van gogh

Van Gogh’s Irises, Saint-Remy, c 1889

What in your life is calling you, When all the noise is silenced, The meetings adjourned… The lists laid aside, And the wild iris blooms by itself in the dark forest… What still pulls on your soul?​ –Rumi

In the Springtime of 1889, after multiple bouts of self-harm and hospitalization, Vincent Van Gogh voluntarily admitted himself into an asylum. His first week there he began one of his most famous works of art. “Irises” depicts a corner of the asylum garden. Vivid, abrupt, intimate, unsettling. Van Gogh’s vision unveils the incessant, unappeasable, grandeur of movement that always and ever denies the possibility of truly Still Life. The colossal dance of the cosmos reflected in leaf and grain, star and sunflower alike. The lone white iris in this multi-million-dollar masterpiece quiet, ghostly, offset in a roiling sea of color, has led to much conjecture. It steals into the heart like a gentle hand staying you a moment from the careless cares of the day, giving you perhaps a comet-swift inkling of what it might be like to look on this world through Van Gogh’s eyes, to carry like a cross the burden of its beauty. And perhaps it is not accidental that the iris is known in many places as the Sword lily, or Mary’s Sword of Sorrow. Over the next year (the last of his life) Van Gogh created close to 130 paintings. When he died he took the secret of the white iris with him to his grave.
And then so many years, so many marvelous advancements and misadventures later there would come the irises of Georgia O’Keefe. Bewildering in their honesty, overwhelming in their revelations, she laid before us blaring like a blueprint of the universe, the sweeping, sense-muddling, ingenious architecture of the iris. Viewers tongue-tied tumbled into her paintings, mixing memory and desire. And O’Keefe shook her head wryly, drily, at how quickly dazed audiences are willing to jump to conclusions. How swiftly they sought to draw straight lines from the dizzying curves of her work, reducing sheerness to mereness. This means that we are wont to say. But no said O’Keefe. This is this, and that this is, is enough. I believe she had a point, this fierce painter, with her fierce paintings that leap insistently out of their frames to assault you tenderly with sudden knowledge of worlds of beauty you have failed to sufficiently behold. She turned up the volume, O’Keefe did, so that we could begin to begin to hear the silent shouting that surrounds us infinitely, serenades us magnificently in this and every moment.


Photo by Pellinni at

“Now Thaumas married a daughter of deep-running Okeanos (Oceanus), Elektra (Electra), and she bore him swift-footed Iris, the rainbow.” – Hesiod, Theogony (trans. Evelyn-White)

In Greek mythology Iris is a minor goddess. Yes, someone saw fit to pull rank on celestial beings this way–Ursa Major and Ursa Minor are another case in point. One might surmise that to be a minor goddess is to be an oxymoron. Akin to being a minor apocalypse. But no. Being a heavenly resident doesn’t automatically make you a big deal. Some heavenly deals are apparently bigger than others and if you are others then you are automatically a minor deal. That is how it goes more often than not in the cosmos, at least until we know better (which is hopefully soon). But back to Iris, deemed (for now at least) a minor goddess of the Greeks. Luminous daughter of a marine god, and a cloud nymph, begat by sea and sky, the joy of all who beheld her.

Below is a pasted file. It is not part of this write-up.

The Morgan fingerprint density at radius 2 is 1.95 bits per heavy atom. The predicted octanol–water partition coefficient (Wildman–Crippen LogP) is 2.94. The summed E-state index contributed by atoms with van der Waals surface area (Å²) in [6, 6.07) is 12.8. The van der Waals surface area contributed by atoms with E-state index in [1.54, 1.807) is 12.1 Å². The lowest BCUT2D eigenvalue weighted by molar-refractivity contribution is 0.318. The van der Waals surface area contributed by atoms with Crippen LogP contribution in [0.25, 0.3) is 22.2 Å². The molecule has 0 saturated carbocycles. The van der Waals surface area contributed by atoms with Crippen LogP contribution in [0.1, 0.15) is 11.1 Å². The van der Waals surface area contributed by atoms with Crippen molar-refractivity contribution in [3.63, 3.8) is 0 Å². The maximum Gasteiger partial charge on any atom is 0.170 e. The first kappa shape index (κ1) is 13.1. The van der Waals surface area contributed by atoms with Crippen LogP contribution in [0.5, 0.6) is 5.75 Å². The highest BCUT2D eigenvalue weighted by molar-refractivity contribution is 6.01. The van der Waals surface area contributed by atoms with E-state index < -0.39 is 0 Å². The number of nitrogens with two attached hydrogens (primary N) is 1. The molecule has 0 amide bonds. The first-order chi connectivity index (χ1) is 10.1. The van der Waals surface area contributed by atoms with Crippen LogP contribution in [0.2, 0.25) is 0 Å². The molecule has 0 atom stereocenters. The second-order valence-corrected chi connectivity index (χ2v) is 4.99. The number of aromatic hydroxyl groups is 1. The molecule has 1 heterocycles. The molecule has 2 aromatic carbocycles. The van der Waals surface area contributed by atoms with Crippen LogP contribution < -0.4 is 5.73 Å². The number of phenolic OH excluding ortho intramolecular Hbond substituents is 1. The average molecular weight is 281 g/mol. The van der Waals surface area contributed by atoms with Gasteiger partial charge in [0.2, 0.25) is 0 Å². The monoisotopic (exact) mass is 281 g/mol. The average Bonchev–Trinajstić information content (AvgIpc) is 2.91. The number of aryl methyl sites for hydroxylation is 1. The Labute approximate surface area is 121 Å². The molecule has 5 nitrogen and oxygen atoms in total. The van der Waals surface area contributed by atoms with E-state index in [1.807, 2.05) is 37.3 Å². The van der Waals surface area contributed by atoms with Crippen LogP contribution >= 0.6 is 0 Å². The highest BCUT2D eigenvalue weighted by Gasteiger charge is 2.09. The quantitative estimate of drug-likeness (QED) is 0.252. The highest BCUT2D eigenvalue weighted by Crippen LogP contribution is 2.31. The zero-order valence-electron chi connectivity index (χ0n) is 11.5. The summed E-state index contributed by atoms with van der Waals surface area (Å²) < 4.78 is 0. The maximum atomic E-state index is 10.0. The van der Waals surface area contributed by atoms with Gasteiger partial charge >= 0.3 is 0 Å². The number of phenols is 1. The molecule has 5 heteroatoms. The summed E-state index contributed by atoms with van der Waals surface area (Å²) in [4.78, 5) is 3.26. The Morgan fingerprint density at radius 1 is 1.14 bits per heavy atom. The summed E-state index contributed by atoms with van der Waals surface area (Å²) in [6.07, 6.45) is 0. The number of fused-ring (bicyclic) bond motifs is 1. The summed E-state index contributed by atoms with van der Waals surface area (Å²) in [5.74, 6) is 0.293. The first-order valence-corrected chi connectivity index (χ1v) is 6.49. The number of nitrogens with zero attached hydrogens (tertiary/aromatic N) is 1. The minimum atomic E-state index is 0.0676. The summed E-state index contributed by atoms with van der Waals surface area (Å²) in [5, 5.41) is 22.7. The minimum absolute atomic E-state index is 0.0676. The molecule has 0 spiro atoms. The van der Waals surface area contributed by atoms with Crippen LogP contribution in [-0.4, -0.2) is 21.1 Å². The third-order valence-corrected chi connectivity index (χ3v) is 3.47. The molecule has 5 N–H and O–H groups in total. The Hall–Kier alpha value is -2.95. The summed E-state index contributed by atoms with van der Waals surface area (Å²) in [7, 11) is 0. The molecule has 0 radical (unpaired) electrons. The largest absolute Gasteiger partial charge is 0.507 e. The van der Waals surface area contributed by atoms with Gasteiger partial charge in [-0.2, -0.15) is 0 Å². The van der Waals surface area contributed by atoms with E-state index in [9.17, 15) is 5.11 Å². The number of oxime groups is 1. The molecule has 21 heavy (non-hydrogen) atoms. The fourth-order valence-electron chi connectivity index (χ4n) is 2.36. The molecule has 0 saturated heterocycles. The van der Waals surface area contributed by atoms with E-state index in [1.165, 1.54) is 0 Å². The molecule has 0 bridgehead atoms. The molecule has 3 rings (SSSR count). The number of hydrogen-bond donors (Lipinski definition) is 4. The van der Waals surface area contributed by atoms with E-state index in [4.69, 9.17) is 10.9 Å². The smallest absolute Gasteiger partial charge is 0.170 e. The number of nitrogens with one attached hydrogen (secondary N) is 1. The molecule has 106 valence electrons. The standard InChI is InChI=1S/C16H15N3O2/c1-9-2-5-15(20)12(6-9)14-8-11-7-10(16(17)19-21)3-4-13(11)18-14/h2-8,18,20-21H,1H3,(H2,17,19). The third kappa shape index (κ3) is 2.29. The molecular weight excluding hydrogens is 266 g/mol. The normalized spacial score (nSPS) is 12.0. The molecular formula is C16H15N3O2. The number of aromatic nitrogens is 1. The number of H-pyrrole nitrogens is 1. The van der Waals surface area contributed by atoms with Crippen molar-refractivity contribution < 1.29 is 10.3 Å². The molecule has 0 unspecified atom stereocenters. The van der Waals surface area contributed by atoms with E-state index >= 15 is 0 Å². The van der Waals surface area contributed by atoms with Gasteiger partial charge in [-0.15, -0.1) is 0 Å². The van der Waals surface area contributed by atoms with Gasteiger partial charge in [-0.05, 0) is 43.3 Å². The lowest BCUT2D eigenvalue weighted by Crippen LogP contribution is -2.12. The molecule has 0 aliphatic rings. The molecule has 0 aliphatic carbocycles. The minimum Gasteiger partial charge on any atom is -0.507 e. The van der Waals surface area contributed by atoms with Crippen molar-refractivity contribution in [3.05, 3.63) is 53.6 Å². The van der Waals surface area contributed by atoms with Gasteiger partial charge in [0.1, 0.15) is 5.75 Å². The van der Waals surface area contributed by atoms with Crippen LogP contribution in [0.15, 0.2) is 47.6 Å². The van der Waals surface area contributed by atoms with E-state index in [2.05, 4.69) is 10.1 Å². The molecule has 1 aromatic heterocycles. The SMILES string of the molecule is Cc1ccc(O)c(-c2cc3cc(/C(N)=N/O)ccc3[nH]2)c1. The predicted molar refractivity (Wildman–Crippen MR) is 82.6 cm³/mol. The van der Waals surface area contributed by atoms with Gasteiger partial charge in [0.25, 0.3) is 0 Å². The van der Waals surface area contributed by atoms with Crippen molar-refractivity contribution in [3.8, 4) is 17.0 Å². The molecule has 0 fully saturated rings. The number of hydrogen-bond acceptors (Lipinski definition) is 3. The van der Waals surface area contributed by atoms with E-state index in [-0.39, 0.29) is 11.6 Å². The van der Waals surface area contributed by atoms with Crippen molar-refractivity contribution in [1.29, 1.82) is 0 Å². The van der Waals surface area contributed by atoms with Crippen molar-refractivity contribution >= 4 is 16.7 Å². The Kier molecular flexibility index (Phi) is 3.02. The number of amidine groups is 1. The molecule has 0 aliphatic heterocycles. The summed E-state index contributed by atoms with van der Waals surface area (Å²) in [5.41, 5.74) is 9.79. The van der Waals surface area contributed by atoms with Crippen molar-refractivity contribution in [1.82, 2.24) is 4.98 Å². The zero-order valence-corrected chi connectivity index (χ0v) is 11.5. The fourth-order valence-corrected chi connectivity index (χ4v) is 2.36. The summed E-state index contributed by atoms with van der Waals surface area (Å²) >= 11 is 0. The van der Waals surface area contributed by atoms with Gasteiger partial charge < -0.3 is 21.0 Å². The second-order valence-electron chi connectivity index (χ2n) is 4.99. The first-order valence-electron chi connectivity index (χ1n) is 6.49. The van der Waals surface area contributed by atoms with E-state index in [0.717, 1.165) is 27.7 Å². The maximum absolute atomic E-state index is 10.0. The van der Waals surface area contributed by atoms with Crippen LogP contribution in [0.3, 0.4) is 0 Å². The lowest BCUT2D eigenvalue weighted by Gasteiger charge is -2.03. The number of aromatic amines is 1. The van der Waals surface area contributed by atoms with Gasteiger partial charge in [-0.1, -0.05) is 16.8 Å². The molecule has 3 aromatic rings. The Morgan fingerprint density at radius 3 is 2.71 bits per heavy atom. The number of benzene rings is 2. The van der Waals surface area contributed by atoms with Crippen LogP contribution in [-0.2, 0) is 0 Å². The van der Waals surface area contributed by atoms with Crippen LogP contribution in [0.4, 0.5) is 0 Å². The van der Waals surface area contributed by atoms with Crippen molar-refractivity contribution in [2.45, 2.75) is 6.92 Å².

In statues, paintings, poems and dreams, Iris is shapely of form, sparkling of eye, pitchered of hand. The ancients believed she used this convenient container to replenish the rain clouds with water from the sea.  When not in use restocking clouds with their silvery wares, this pitcher was sometimes dispatched, and Iris with it, by Zeus (who among the Greek pantheon does by far, the lion’s share of dispatching), to collect water from the river Styx, solely for the purpose of testing a dubious god’s (or goddess’s) veracity. Divine being or not, speak falsely under oath of the water Styx and you will be rendered unconscious for a year, and then barred for nine years after from any and all godly feasts, festivities, boardrooms, conferences, and meet ups (a much dreaded punishment, for apparently even the gods require a thriving social network for healthy self-esteem.)

Perhaps, on a day when all the clouds were brimful and all deities were trustworthy, coastal Greeks saw Iris temporarily unemployed, a lovely young lady of leisure, reaching a hand out to each of her parents, and skipping between them on a rainbow arch, connecting this realm with another. A bridge between worlds, a radiant presence and a possibility. And so it was perhaps that she became Iris of the Rainbow, entrusted with tenderly chaperoning the departed from our world to the next. And you must admit, regardless of what you believe about the afterlife, that if one must eventually make the journey (and one must), from this spinning Earth with its dolphins, and doughnuts, its rickshaws and rhododendrons, its tightrope walkers, weather reports and wireless routers, to an undisclosed destination, then there is no better way to do it than on the gleaming curve of a rainbow, accompanied by a minor goddess who has never let a cloud go thirsty.